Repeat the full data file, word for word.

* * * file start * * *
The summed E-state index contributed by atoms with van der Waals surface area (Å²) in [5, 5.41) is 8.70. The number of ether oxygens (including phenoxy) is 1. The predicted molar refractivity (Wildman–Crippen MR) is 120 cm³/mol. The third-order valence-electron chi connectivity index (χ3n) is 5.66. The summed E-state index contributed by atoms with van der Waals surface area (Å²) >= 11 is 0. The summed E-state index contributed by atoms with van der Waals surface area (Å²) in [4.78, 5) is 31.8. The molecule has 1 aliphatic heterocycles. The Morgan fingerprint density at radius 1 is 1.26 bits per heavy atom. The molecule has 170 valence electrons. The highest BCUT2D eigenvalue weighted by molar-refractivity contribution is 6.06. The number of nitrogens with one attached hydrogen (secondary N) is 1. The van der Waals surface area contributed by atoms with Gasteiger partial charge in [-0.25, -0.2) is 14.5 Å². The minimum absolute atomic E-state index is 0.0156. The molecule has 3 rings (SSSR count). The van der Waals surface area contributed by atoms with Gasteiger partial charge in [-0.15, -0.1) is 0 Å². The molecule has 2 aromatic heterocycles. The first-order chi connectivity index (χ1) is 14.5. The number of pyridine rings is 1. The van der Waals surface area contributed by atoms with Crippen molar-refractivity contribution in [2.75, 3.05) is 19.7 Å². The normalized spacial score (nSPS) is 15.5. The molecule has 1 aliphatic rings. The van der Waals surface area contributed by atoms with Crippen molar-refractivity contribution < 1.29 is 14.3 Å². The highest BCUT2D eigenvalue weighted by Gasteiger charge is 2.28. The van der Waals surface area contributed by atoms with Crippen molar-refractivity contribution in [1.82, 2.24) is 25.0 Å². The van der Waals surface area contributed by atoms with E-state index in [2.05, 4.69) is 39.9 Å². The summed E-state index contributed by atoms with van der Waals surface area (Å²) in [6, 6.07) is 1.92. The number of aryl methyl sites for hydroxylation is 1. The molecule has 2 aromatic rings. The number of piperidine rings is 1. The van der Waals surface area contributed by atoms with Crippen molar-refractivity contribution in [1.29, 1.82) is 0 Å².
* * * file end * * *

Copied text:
The summed E-state index contributed by atoms with van der Waals surface area (Å²) in [5, 5.41) is 8.70. The number of ether oxygens (including phenoxy) is 1. The predicted molar refractivity (Wildman–Crippen MR) is 120 cm³/mol. The third-order valence-electron chi connectivity index (χ3n) is 5.66. The summed E-state index contributed by atoms with van der Waals surface area (Å²) >= 11 is 0. The summed E-state index contributed by atoms with van der Waals surface area (Å²) in [4.78, 5) is 31.8. The molecule has 1 aliphatic heterocycles. The Morgan fingerprint density at radius 1 is 1.26 bits per heavy atom. The molecule has 170 valence electrons. The highest BCUT2D eigenvalue weighted by molar-refractivity contribution is 6.06. The number of nitrogens with one attached hydrogen (secondary N) is 1. The van der Waals surface area contributed by atoms with Gasteiger partial charge in [-0.25, -0.2) is 14.5 Å². The minimum absolute atomic E-state index is 0.0156. The molecule has 3 rings (SSSR count). The van der Waals surface area contributed by atoms with Gasteiger partial charge in [-0.15, -0.1) is 0 Å². The molecule has 2 aromatic heterocycles. The first-order chi connectivity index (χ1) is 14.5. The number of pyridine rings is 1. The van der Waals surface area contributed by atoms with Crippen molar-refractivity contribution in [2.75, 3.05) is 19.7 Å². The normalized spacial score (nSPS) is 15.5. The molecule has 1 aliphatic rings. The van der Waals surface area contributed by atoms with Crippen molar-refractivity contribution < 1.29 is 14.3 Å². The highest BCUT2D eigenvalue weighted by Gasteiger charge is 2.28. The van der Waals surface area contributed by atoms with Crippen molar-refractivity contribution in [1.82, 2.24) is 25.0 Å². The van der Waals surface area contributed by atoms with E-state index in [2.05, 4.69) is 39.9 Å². The summed E-state index contributed by atoms with van der Waals surface area (Å²) in [6, 6.07) is 1.92. The number of aryl methyl sites for hydroxylation is 1. The molecule has 2 aromatic rings. The number of piperidine rings is 1. The van der Waals surface area contributed by atoms with Crippen molar-refractivity contribution in [1.29, 1.82) is 0 Å².